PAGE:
Title: Nobody Knows the Trouble I See
Artist: Ruth Starr Rose
Size: 16.625″ x 12.8″
Credit: Gift of the Harmon Foundation
Description: In the foreground, a man in a military uniform is looking in disbelief at a house burning in the background. Behind him is a young child hiding, and kneeling next to him on his left is a woman who is holding the child with the man’s arm wrapped around her. In the background, a house burns and two donkeys, two pigs, and a chicken are running from the building towards the bottom left of the image. Above the house, situated in the clouds coming from the smoke of the fire, is a woman in a white/light colored dress sitting on a chair as if it is a throne, looking down at the family. On opposite sides of her are two angels, each with a hand on the back of the chair, also looking down at the family. Behind them are more angels in the background.
Another well-known song in the same vein of “Swing Low, Sweet Chariot”, Nobody Knows the Trouble I See is based on an African American spiritual called “Nobody Knows the Trouble I’ve Seen”. The song has varying titles including “Nobody Knows the Trouble I See” (similar to Ruth Starr Rose’s title) and “Nobody Knows the Trouble I’ve Had.” The song carries a sorrowful tune, lamenting the troubles the singer has gone through, while praising God and Jesus for being there for them.
“Nobody Knows the Trouble I See” was among the songs performed by the Hampton Students on their tour around the nation in order to raise funds to build Virginia Hall. The song is recorded in an 1874 book titled Hampton and Its Students by two Hampton teachers, Mary Frances Armstrong and Helen Wilhelmina Ludlow, along with 49 other “Cabin and Plantation Songs.” Reverend Theodore L. Cuyler attended a concert by the Hampton Students at his Lafayette Avenue Presbyterian Church in Brooklyn, New York in April of 1873. He wrote about it in the New Jersey Evangelist, mentioning that among the songs the Hampton Students performed, “Nobody Knows the Trouble I’ve Seen” was one.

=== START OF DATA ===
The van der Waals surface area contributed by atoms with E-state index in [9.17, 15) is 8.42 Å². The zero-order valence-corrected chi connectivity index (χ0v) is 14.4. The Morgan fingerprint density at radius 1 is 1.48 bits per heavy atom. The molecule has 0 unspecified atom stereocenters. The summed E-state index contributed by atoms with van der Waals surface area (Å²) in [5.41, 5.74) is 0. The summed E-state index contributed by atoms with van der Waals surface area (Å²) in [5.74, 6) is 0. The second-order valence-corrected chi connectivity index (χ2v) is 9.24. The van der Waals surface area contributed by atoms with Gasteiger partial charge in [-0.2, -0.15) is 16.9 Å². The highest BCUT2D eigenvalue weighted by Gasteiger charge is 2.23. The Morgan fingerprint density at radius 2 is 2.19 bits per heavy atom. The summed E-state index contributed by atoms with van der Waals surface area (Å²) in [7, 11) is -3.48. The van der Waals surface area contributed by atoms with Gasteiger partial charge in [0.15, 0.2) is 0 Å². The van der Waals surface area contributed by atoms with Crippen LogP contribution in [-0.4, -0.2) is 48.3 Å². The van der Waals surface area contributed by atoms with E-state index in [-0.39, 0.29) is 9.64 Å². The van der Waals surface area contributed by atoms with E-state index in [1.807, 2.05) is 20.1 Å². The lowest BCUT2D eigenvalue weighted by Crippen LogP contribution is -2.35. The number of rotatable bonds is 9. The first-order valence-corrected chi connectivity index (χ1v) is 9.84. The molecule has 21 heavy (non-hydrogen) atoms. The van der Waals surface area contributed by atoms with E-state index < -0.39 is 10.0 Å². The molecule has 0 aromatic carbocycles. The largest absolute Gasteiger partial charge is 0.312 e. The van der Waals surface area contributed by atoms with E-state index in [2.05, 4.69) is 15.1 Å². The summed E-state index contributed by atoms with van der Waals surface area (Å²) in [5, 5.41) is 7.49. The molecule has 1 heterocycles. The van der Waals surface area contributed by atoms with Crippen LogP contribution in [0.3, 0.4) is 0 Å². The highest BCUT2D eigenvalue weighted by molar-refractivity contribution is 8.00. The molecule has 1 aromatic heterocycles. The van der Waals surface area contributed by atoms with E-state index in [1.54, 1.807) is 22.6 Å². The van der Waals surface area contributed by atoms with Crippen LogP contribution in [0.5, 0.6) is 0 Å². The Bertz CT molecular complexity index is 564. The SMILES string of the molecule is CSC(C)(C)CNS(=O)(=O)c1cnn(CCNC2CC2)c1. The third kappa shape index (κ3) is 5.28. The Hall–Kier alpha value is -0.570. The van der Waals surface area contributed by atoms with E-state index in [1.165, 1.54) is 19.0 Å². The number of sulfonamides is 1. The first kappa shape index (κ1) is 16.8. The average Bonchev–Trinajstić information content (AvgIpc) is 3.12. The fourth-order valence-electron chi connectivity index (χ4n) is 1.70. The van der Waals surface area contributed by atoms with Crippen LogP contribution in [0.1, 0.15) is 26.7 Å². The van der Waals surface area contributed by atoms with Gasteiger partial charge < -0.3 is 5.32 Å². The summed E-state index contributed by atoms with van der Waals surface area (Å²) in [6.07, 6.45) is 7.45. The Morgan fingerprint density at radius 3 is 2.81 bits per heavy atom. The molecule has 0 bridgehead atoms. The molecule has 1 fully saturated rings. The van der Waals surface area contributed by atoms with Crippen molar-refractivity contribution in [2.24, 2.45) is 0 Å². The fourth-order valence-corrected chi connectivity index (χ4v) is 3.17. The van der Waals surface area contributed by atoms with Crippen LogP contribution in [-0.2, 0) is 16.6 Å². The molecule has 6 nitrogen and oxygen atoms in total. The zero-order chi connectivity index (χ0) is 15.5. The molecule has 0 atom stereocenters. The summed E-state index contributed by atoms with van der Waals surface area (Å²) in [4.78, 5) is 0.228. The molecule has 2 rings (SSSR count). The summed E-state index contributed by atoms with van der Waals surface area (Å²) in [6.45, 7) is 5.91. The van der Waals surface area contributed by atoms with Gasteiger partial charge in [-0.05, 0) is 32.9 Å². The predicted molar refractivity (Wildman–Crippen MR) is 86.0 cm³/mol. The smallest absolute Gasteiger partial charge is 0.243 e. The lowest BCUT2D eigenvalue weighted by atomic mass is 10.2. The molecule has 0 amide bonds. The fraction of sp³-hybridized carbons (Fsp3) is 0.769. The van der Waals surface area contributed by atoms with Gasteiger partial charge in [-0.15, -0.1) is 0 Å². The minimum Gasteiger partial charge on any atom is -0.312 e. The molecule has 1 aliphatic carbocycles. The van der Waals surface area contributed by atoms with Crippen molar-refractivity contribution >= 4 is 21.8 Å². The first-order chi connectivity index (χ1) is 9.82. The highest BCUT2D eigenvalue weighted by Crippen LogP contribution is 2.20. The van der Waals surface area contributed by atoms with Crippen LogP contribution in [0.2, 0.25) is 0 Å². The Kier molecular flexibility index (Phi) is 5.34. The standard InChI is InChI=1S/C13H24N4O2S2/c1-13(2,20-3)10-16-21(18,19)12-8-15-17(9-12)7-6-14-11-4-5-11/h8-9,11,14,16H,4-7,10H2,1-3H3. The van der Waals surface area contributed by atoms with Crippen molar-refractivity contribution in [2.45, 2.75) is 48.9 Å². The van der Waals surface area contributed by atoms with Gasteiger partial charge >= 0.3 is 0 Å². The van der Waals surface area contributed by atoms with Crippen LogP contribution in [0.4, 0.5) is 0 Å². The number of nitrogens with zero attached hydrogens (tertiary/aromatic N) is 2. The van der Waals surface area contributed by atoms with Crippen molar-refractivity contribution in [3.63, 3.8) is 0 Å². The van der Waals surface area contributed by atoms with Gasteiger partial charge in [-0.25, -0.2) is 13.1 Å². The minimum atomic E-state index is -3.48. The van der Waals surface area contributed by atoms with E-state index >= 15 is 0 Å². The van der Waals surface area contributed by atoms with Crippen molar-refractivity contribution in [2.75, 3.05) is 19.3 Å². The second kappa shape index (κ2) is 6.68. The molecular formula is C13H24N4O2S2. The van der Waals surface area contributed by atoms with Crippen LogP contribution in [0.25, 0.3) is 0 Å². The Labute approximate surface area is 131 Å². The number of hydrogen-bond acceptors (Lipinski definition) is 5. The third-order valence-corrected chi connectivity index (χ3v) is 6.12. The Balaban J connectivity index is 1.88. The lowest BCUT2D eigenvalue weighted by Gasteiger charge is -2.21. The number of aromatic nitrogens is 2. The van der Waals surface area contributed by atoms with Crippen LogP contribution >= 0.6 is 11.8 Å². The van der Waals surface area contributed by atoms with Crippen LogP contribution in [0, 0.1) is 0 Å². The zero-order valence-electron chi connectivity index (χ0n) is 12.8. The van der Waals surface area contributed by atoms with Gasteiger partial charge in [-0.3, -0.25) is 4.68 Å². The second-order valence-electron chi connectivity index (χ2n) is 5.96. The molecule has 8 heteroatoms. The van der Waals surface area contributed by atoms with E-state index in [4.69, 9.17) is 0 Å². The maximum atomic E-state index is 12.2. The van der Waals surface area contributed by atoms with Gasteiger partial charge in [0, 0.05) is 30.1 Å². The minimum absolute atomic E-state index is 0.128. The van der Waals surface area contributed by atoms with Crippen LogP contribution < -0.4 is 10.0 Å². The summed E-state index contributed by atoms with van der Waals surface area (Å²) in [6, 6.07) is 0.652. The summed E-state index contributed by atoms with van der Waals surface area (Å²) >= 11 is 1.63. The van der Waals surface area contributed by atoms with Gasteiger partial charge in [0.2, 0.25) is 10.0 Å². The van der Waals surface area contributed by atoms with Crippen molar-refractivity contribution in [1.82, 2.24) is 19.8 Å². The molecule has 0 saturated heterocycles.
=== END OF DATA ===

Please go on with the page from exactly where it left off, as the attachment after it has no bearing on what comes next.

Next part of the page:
In his article praising the Hampton Students’ performance in front of an audience that was “hushed to silence and melted to tears under the music of nature,” Reverend Cuyler argues that African American spirituals are the only real national music of the United States. He wrote, “Import as much of Italian and German as we may, the negro music is our only real national music. It was born on the soil. It is interwoven with our national history, and especially with our grandest historical epic, the late war of Freedom. No music rouses and melts an audience like these plantation melodies, sung by the rich negro voices.”
Armstrong, Louis, and The Decca Mixed Chorus. “NOBODY KNOWS THE TROUBLE I’VE SEEN.” Internet Archive, 1938. https://archive.org/details/78_nobody-knows-the-trouble-ive-seen_louis-armstrong-the-decca-mixed-chorus-lyn-murra_gbia0493821b.
Armstrong, M. F. , -1903, Helen W. Joint Author Ludlow, Thomas P Fenner, and Rouben Mamoulian Collection. Hampton and Its Students. New York, G. P. Putnam’s sons, 1874. Pdf. https://www.loc.gov/item/07042208/.[Newspaper clipping labeled “N.J. Evangelist, April 10, 1873”]. “Singing Up” Virginia Hall. Hampton University Archives, Hampton, Virginia.